Lifeboat 15 was filled, according to Dymond with 68 persons which included he and six other firemen and he, being the only Naval man aboard, took command. They drifted aft and Dymond noted how the propellers were visible and the stern keel about twelve feet clear of the water. After that the boat drifted to about 300 yards from the Titanic. With the boat so heavily laden there was difficulty in rowing and Dymond made sure that the boat moved carefully; the gunwales were scarcely 6" above the waterline and the damage that the boat had acquired during lowering had produced a leak. Dymond took the tiller, sometimes being relieved by fireman Harry Noss, and in the cramped in and cold conditions he started to suffer from the cold, wearing nothing but a flannel sweater and dungarees. A spare sweater he had brought with him was given to trimmer Walter Fredericks to help keep him warm.
After a while Dymond reported hearing an explosion and seeing the ship split and the stern settle back. Another explosion occurred which he attributed to the aft boilers bursting and the stern then rose into the air and the lights went out, followed by the horrific noise of everything loose in the ship crashing, mingled with that of the shrieks and cries of those still aboard. The stern section then plunged.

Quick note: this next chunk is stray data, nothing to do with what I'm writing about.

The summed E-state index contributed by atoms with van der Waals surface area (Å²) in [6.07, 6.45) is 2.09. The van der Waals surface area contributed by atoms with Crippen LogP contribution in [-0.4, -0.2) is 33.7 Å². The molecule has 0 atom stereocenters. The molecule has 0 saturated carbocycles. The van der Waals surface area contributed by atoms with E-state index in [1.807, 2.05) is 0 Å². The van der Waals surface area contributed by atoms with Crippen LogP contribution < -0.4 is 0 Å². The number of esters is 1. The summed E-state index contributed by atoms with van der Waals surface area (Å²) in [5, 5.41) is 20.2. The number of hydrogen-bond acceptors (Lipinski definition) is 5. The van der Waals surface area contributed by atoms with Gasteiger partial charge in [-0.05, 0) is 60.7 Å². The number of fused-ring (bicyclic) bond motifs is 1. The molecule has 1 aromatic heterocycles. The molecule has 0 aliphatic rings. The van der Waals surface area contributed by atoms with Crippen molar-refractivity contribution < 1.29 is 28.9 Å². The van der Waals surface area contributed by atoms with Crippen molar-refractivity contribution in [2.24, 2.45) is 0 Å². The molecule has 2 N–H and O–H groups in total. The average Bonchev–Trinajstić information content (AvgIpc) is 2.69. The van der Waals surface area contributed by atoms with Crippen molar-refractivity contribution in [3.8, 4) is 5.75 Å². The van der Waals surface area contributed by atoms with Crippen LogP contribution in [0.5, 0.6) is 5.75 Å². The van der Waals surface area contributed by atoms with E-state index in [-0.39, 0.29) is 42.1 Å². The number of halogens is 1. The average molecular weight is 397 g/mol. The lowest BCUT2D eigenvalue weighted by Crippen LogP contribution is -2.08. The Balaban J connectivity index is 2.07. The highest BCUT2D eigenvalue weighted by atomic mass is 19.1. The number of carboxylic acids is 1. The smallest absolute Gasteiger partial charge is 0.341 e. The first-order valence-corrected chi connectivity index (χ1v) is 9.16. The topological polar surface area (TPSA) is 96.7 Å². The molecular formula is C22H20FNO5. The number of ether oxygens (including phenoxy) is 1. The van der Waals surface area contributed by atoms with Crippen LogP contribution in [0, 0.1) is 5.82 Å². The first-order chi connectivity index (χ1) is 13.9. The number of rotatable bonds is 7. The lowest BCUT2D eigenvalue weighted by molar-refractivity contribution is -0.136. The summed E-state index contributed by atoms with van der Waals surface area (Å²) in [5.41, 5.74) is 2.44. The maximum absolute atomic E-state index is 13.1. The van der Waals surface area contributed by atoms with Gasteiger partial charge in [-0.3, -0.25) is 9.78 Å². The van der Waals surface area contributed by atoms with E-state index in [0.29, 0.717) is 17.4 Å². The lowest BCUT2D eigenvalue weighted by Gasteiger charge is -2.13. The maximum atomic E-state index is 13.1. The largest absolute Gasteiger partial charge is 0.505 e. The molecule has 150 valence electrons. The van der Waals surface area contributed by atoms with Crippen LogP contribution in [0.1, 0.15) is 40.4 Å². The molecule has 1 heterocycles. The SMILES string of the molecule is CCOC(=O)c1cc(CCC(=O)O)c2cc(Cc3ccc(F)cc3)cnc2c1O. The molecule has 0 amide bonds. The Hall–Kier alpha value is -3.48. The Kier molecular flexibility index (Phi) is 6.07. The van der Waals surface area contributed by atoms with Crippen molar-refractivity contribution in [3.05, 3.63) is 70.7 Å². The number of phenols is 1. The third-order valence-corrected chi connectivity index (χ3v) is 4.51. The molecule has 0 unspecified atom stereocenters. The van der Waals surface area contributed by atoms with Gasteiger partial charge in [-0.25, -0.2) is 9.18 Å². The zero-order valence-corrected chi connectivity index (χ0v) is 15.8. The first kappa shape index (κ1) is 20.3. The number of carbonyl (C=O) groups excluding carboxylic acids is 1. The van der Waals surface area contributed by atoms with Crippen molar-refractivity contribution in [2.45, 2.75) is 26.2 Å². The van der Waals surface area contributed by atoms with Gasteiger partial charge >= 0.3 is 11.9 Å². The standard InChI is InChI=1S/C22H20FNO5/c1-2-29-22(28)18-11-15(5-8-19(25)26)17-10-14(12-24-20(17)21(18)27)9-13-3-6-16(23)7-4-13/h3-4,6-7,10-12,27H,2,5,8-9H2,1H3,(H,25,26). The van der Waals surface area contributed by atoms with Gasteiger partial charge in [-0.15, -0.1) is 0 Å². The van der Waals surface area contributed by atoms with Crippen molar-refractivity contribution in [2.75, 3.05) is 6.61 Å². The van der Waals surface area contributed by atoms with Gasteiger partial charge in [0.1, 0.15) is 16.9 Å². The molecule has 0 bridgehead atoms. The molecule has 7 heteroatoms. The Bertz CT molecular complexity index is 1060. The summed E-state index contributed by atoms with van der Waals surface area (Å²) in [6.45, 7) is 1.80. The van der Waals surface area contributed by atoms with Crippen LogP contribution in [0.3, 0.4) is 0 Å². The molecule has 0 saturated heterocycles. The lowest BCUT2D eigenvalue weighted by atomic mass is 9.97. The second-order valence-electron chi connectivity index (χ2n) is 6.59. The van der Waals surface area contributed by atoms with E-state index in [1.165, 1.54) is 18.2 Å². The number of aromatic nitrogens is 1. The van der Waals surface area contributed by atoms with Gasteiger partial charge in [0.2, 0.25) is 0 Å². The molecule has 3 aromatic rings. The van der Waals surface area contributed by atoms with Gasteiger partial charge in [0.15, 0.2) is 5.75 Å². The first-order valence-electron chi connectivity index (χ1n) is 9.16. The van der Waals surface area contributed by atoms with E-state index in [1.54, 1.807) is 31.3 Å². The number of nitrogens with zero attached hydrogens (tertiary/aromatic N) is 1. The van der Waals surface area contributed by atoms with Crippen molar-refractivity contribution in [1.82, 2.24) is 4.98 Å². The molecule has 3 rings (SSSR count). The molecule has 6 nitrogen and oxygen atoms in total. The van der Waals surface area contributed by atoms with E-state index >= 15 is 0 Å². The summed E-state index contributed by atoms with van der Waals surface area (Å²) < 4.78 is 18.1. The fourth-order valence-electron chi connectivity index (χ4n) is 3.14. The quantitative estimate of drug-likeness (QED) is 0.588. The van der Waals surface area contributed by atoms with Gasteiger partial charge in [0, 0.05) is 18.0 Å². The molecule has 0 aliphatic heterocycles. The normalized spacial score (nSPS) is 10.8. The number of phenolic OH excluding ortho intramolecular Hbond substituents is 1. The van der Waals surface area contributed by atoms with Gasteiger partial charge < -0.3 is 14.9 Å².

One "dago" man in the lifeboat became hysterical and Dymond confessed that if he had been able to reach him he would have struck him with the boat's tiller as he was upsetting the other occupants. To try and make themselves visible the boat's occupants burned shirts, handkerchiefs and rags on a boathook.
Frank was not required to testify at either the US or British Inquiries into the sinking.
Following the disaster Frank returned to sea and would go on to survive a total of three shipwrecks in his lifetime. Reluctant to discuss the Titanic, even with his own children, he reportedly became a heavy drinker in later years. He and his wife would have a further three children: Albert George (b. 1914), Thomas (b. 1918) and Ethel Lillian (b. 1920). In the midst of this they lost their daughter Daisy who died in 1916 aged 7.
Frank later lived at 33 Derby Road, Southampton and died there after a protracted illness on 19 June 1947 aged 70. He was buried in the Old Common Cemetery, Hill Lane in Southampton four days later.1
His widow Mary Jane remained in Southampton where she died on 16 June 1971. His last surviving child was his son Edward who died in 2000 but he still has descendants living in the Southampton area.